Lesson #3. Be open to contrarian views. Roopa Unnikrishnan SVP of Strategy and Corporate Development, IDEX corporation in her keynote said “making change happen is the job of strategy and leadership”. In a complicated messaging world, Tim Cook’s Mother Nature video got replayed in front of an audience of 600 PR people, adding to the 3 million and counting who have already seen it. Taking a contrarian view, Roopa asked the audience to consider three questions “Is it Authentic? Strategic? Sustainable?” And went on to explain how in her view it was none of these. Fans will be fans and there will be many who love it. But what about signals from the edge? Are we listening to the other views? Strategy is evolving and we must be open to recognise what lies around the next corner. Ask the question “What does 2030 look like (for your industry)?” she advised the audience. An example that she shared of what could be a new trend that is coming your way is the concept of “Non-growth”. This is essentially a ‘zero-waste’ idea of what growth could look like, without growth, that is growing in Europe. A perfect reminder to me that the PR professional’s role is to bring the outside in and look around the corners to help business leaders navigate an ever-changing world. To do this effectively I must be open to hearing contrarian views however uncomfortable they may make me feel.
Lesson #4. The glass door effect. Among many other things, Rebecca Wilson EVP International, WE Communication in her keynote “It’s Personal – The New Rules of Corporate Reputation” unpacked the growing importance of Employer branding and underlined how it is now a key driver of reputation. To do meaningful work in public relations her mantra was “Make it brave. Make it real. Make it personal.”. I believe the pandemic opened the door for all of us to truly see and appreciate the importance of engaging with employees as a key audience. For a while, employees became the centre of the storytelling universe. As we head back into a hybrid workplace, the need to keep employees engaged and culturally aligned is going to be one of the big asks. It will also be a massive opportunity to showcase the power of the public relations function, if we approach this keeping in mind that nurturing employee advocacy and navigating employee activism will become central to creating and building a strong corporate reputation.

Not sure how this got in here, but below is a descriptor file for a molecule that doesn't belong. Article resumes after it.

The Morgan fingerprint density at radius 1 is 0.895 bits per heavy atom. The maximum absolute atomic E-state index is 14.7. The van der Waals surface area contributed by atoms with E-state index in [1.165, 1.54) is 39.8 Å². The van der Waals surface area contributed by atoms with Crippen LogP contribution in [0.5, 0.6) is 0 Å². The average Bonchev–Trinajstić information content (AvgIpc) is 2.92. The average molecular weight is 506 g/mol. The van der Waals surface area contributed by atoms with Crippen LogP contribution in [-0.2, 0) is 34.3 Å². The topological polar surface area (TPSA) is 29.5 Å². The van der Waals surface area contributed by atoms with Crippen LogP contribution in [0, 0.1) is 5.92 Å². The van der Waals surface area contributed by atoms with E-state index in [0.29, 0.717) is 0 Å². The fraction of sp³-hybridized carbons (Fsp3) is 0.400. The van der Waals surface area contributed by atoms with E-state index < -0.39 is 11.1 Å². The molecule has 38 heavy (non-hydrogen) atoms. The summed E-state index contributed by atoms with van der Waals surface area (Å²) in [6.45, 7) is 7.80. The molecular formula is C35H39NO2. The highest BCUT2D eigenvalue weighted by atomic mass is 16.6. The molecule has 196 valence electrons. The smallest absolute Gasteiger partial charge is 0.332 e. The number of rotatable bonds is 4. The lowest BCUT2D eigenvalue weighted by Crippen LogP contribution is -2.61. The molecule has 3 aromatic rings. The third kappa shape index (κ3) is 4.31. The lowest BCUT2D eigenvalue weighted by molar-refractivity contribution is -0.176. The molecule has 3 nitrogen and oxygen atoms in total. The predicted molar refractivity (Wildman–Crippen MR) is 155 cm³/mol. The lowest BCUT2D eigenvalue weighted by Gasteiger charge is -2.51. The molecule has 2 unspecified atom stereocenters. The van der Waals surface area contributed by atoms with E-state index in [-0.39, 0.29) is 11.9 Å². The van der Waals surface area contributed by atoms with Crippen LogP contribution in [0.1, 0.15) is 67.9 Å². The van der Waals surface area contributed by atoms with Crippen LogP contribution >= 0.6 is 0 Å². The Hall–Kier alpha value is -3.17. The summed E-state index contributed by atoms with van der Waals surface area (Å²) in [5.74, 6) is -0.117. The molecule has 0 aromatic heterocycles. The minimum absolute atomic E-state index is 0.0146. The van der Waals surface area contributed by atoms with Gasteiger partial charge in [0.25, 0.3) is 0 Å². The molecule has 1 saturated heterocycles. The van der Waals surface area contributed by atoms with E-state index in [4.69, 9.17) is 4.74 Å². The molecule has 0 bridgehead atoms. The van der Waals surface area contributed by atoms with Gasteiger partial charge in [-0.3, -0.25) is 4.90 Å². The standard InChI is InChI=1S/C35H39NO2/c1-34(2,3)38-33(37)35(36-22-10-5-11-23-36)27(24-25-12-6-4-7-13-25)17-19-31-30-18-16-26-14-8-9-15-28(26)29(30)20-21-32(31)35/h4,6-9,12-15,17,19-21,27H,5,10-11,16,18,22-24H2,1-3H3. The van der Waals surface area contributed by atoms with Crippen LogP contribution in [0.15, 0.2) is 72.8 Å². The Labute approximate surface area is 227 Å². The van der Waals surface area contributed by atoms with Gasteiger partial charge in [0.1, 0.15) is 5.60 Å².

Lesson #5. The role of pattern recognition in public relations. This insight came to the audience courtesy Farzana Baduel, CEO Curzon PR. “Listen to people whose views don’t match our own. Break down silos. Listen to hostile stakeholders. Try and understand it from their point of view.” Most importantly she spoke about the need for Empathy to view all perspectives. To illustrate the role a PR practitioner can play in helping a leader of business get an external perspective, she gave the example of something we often hear clients say “We don’t have any competitors…” and then juxtaposed that with what you hear if you go out into the market and listened to what the external environment had to say, you often get something like “we don’t see any difference between them and a host of others…” PR people can add value to organisations by helping them understand what tomorrow will look like and by spotting patterns in the environment. 5 things to do that she left the audience with – “Make horizon scanning part of the process and embed it into company culture. Keep an eye on competition. Work with internal comms. Assemble a horizon-scanning task force. Change your mindset by changing your news diet.”